W A L L E Y E   H U N T E R
Fishing Articles by Colin D. Crawford
Plastic Baits for Fall Walleyes
by Colin D. Crawford
Many devoted walleye chasers wouldn't think of going after their favorite fish without a good supply and wide variety of live bait. Minnows of various sizes and species, leeches and nightcrawlers are all proven favorites of glassy-eyed fish. However, there are times when plastic baits will be just as productive and easier to use than the live stuff.
Most walleye anglers are familiar with plastic bodied jigs like the Foxee or Lipstick. These jigs have subtle action bodies and are excellent finesse jigs. The plastic bodies I have in mind have larger bodies and much more tail action.
Plastic baits are productive year 'round but I really like them during warm weather. When the water is warm, fish are frequently more willing to chase a bait. A plastic bait can be moved quickly, so more water can be covered. The more water you cover, the more walleyes you'll have the opportunity to catch.
A jig heavier than normal is required to move the bait along at a quick pace. Quarter and three-eights ounce heads are the sizes I use the most with plastics in warm weather, but eighth ounce heads are used in a variety of circumstances also.
Walleyes will frequently spread out over shallow flats or on points. When they do so, try front-trolling at a fairly quick clip. Tie on a jig and plastic trailer heavy enough to stay near the bottom as the boat moves along. As the trolling pass is made, sweep the rod so the bait jumps, then falls back to the bottom. A six foot medium heavy action spinning rod with eight to ten pound test will be about right.
At times, walleyes can be found over the tops of cabbage weeds, especially during low-light periods. At other times they'll suspend along the deep edge of the cabbage. These are the times when eighth ounce heads come into play. Especially the bullet shaped heads that are on Foxee jigs, because they tend to slide through the weeds and can be ripped when they become stuck, triggering a strike from a fish. Swim the jig and the tail combo over the tops of the weeds, then let it fall along the deep edge. This technique can be very productive.
Plastic lures play an important part in three way rigging on rivers. The common three way or Wolf River rig is one of the oldest and most effective means of keeping a bait near the bottom while trolling upstream. Comprised of six pound test main line and leader, a small three way swivel, a lead sinker and an assortment of super sharp hooks, upstream rigging is very popular on large rivers like the Mississippi, Illinois, St. Croix, and Missouri.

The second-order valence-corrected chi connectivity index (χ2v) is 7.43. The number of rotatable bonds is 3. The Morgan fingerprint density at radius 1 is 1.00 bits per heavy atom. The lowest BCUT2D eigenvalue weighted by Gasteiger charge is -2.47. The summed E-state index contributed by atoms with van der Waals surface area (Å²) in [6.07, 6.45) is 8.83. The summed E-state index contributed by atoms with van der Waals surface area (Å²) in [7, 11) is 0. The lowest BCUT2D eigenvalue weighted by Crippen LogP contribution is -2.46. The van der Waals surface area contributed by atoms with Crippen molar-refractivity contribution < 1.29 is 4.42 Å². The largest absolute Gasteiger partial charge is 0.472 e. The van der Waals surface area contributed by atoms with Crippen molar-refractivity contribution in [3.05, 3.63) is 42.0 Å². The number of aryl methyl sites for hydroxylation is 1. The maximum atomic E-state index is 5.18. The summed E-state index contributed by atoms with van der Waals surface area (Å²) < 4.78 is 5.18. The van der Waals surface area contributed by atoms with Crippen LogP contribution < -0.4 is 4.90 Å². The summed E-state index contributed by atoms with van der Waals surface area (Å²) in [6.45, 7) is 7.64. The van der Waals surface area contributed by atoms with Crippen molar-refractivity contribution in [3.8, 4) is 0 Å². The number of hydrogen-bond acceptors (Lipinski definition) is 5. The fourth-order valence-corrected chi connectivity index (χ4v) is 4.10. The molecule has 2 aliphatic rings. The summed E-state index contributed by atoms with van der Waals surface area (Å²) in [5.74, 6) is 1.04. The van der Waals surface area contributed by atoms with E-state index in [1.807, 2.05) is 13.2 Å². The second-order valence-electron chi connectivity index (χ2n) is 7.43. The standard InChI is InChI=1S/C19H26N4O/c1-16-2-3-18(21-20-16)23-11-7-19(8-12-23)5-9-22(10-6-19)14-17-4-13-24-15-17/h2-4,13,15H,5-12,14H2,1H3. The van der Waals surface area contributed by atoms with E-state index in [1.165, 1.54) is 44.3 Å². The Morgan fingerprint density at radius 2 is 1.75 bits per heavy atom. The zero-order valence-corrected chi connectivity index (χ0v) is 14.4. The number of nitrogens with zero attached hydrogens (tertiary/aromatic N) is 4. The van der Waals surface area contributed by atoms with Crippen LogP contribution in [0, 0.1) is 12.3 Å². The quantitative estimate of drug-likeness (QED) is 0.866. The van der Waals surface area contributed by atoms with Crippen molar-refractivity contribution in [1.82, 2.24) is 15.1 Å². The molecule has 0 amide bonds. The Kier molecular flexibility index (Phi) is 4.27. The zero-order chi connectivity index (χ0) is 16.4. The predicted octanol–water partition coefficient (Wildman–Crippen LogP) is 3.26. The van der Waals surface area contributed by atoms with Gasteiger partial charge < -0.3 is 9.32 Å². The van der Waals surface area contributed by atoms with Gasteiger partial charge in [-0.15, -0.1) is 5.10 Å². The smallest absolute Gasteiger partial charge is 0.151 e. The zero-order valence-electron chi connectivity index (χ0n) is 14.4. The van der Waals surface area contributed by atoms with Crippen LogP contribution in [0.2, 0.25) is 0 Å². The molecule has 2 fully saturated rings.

Plastic grubs or Power Baits can also be easily added to a Wolf River rig. I prefer to add the smaller panfish style curly tail grubs to floating jig heads to give it more action and added color. Dressing up a #1 or #2 Aberdeen worm hook with a three or four-inch twister tail is another excellent way to add plastic to your 3-way rig.
Power Grubs and Power Worms, especially the new "Neonz" and " Tournament Strength" are good examples of plastic baits with action tails that are extremely productive. The three and four inch sizes are the best for walleyes, although two inch Grubs can be good with fish that are finicky. Go with the larger baits when a slow fall is desired or when the walleyes are active.
Experiment with color combinations. Be sure to try a pink head/white tail or orange head/chartreuse tail patterns. These have been good for me, but so have a lot of other combinations. Above all, be sure to try plastic, action tail baits, when conditions are right, they'll put a few extra fish in the boat.
Also, if you are interested in a guided trip, a personal media
interview, or photo shoot, please call 715-545-8347. I am located in
Phelps, Wisconsin area, close to several fishing lakes. Remember NPAA
#94. See you on the water this season.
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